“How well you listen impacts your relationship positively or negatively.”- Anonymous
Relationships are built on trust, even in a parent and child relationship. In any conflicting situation, as we parents are the adults, we could take a pause, step back, try to understand what the disagreement is about, by seeing what is happening in each other’s lives - ours and the child’s.
Let’s take a couple of examples.
Anita wanted her 6 year old son Rahul to take a bath before bedtime. He refused, started to wail and just did not budge. A tired and furious Anita, slapped and dragged Rahul for his bath. At bedtime both were unhappy.
If Anita had taken a pause, and thought of the backstory or sequence of events that had happened during the day she would have responded differently. She was stressed as the appraisal at her workplace was due the next day. Rahul also had an equally tough time at school, having fought with his best friend. Also, he was missing his dad, who was travelling, who usually gave him his evening bath.
Understanding the backstory is a simple and effective tool in communication. It is becoming aware and mapping all the events which has happened earlier, during the course of the day, or the week, or even way back. By doing so, we get a larger and in-depth picture of what may be happening in a person’s life which may have led to the current explosive situation.
When Anita mapped all the events, she understood that Rahul was not being adamant, nor was he trying to make her life difficult. Rahul was feeling upset and knew no other way to express it. He needed someone to listen to him and understand his frustration. It would have helped Anita too to have shared her own feelings of apprehension and tiredness to a loved one. Self care would have helped her.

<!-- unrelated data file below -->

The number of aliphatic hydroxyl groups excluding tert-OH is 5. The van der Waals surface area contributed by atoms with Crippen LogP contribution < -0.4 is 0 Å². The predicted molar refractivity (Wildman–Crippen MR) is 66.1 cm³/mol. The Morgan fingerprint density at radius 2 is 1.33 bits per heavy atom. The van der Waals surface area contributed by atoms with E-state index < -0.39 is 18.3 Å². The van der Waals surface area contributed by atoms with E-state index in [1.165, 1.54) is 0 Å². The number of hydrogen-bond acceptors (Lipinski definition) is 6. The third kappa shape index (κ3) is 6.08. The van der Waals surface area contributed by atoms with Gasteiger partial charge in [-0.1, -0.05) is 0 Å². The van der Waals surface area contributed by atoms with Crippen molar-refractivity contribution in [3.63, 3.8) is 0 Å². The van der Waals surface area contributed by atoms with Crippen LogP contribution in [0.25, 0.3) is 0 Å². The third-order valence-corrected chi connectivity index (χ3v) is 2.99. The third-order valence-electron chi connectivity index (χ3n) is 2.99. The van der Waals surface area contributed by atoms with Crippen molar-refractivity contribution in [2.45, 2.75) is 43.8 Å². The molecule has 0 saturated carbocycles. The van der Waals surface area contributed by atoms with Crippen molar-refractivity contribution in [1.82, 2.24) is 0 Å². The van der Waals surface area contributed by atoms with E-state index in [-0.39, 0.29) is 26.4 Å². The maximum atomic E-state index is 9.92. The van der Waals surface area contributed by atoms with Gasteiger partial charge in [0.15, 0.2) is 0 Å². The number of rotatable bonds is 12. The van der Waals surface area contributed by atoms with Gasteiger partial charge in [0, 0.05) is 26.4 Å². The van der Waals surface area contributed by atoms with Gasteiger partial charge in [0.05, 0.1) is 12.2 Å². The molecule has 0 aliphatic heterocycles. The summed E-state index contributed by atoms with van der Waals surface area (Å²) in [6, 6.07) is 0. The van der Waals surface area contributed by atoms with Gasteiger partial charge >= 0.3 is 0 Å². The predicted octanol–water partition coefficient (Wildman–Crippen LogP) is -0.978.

By understanding the backstory and acknowledging the emotions of her child and herself, led Anita to respond empathetically, “Oh Rahul, I can see you are missing daddy very much and you wish your friend would talk to you soon, don’t you?”. Rahul hugged his mother and said, “Yes Amma…”.
We often write off teenagers as uncommunicative and reluctant to share. A teenager who is communicating in a way that does not appeal to us may be doing so because of so many reasons.
Alia, snapped at her dad, “I don’t want to talk about it”, and banged the door of her room as she went in. Her father tried to understand what may be going on in Alia’s life. She may be stressed because of an upcoming exam or worried about how she is going to complete the 3 important projects all due on the same day. She may be having some difficulties with her peer group or just plain tired because she has not had enough sleep.
When we know what is happening in our child's life and are able to connect the dots to their responses or behaviour, we are able to be more empathetic and considerate of their actions.
Understanding the backstory could turn a conflicting moment to a moment of bonding.
Author : Sunitha.R, is a certified parent educator with Parenting Matters, an organization which empowers parents to build deeper connection in families.